Appeal from the Order of the Court of Common Pleas of Philadelphia County, Criminal, No. 7901-2684, 2685, 2721.
Cynthia C. Martelli, Philadelphia, for appellant.
Jane C. Greenspan, Assistant District Attorney, Philadelphia, for Commonwealth, appellee.
Brosky, Johnson and Lipez, JJ.
[ 352 Pa. Super. Page 262]
In a non-jury trial, defendant was convicted of burglary, conspiracy, and criminal trespass. The trial court denied defendant's post-verdict motions and imposed a sentence of two to ten years imprisonment for burglary (defendant received a suspended sentence on the conspiracy charge). Defendant failed either to petition the court to reconsider his sentence or to take a direct appeal. He subsequently filed a pro se petition under the Post Conviction Hearing Act (PCHA), which was later amended by new counsel and denied by the PCHA court after a hearing. In this appeal defendant claims that (1) his trial counsel was ineffective
[ 352 Pa. Super. Page 263]
for failing to file an appeal raising the issues of (a) the adequacy of the trial court's statement of reasons at sentencing and (b) the sufficiency of the evidence; and (2) the PCHA court erred in reversing its initial order granting judicially fashioned use immunity to Manfred Turner, a potential defense witness. We affirm.
In Commonwealth v. Sweitzer, 261 Pa. Super. 183, 191, 395 A.2d 1376, 1380-81 (1978), this court explained that
At the PCHA hearing, defendant asserted that he asked trial counsel (orally and by letter) to file an appeal on his behalf, and counsel agreed to do so. Defendant's trial counsel testified that while she had no specific recollection of the case (which was tried five years earlier), it was her normal practice to ask the client whether he wanted her to file an appeal and, if he did, to write a memorandum and refer the case to the appellate division of her office. Counsel further testified that her review of defendant's file revealed neither a memorandum nor a letter from defendant asking her to file an appeal.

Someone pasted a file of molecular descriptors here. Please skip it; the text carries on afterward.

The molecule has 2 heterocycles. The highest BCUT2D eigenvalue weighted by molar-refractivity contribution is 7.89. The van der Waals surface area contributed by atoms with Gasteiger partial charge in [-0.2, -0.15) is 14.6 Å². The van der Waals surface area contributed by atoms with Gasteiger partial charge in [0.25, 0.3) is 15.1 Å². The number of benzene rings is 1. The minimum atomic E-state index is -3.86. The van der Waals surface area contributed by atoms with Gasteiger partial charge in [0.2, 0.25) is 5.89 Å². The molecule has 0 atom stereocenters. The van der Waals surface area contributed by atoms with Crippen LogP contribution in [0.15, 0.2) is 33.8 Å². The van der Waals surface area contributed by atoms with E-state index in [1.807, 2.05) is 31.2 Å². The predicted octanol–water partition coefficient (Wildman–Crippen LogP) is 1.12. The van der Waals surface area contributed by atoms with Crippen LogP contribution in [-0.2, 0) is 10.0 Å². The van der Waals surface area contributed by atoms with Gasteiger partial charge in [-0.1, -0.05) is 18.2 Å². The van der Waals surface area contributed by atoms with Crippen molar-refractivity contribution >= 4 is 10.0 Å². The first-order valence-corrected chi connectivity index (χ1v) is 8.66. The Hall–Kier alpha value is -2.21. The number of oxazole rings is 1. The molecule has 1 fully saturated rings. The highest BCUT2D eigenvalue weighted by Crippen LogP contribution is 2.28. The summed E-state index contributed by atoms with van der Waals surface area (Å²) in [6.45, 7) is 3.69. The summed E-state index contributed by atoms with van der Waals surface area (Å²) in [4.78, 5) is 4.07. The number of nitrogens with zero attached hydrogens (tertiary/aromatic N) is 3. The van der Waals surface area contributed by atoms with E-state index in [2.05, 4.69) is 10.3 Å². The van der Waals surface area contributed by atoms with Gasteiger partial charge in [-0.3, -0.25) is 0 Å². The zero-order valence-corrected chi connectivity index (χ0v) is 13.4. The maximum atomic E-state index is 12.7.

The PCHA court found defendant's assertions to be "totally unworthy of belief." Based on this finding and trial counsel's testimony, the court concluded that defendant knowingly, intelligently and voluntarily waived his appellate rights. "In reviewing the PCHA court's determination, our task is not to engage in de novo evaluation of testimony." Commonwealth v. Lutz, 492 Pa. 500, 506, 424 A.2d 1302, 1305 (1981). Accordingly, we will not disturb the PCHA court's determination that defendant voluntarily waived his right to appeal.
[ 352 Pa. Super. Page 264]
Even if we were to find that counsel was ineffective for failing to file an appeal, the issues which defendant claims should have been raised are meritless. Defendant alleges that the trial court's statement of reasons for sentence was inadequate. We disagree. After the prosecutor read from the pre-sentence report that defendant's prior criminal record included sixteen arrests, thirteen convictions, and twelve parole violations, the court stated that it considered defendant's "long, long history" of criminal activity, and noted that defendant has "been given time after time opportunity and there has to be an end." The record also discloses that the court considered the nature of the present offense (burglary), stating that it was not a particularly violent crime, though the court noted that there was "some violence" in defendant's background. The court further stated that it considered the probation officer's statement with regard to defendant's "cooperative" behavior. This statement of reasons clearly demonstrates that the court considered factors specified in the sentencing code. "[T]he statement of the court at the sentencing proceedings need not specifically cite or include the language of the sentencing code, it must only demonstrate that the court has considered the factors ...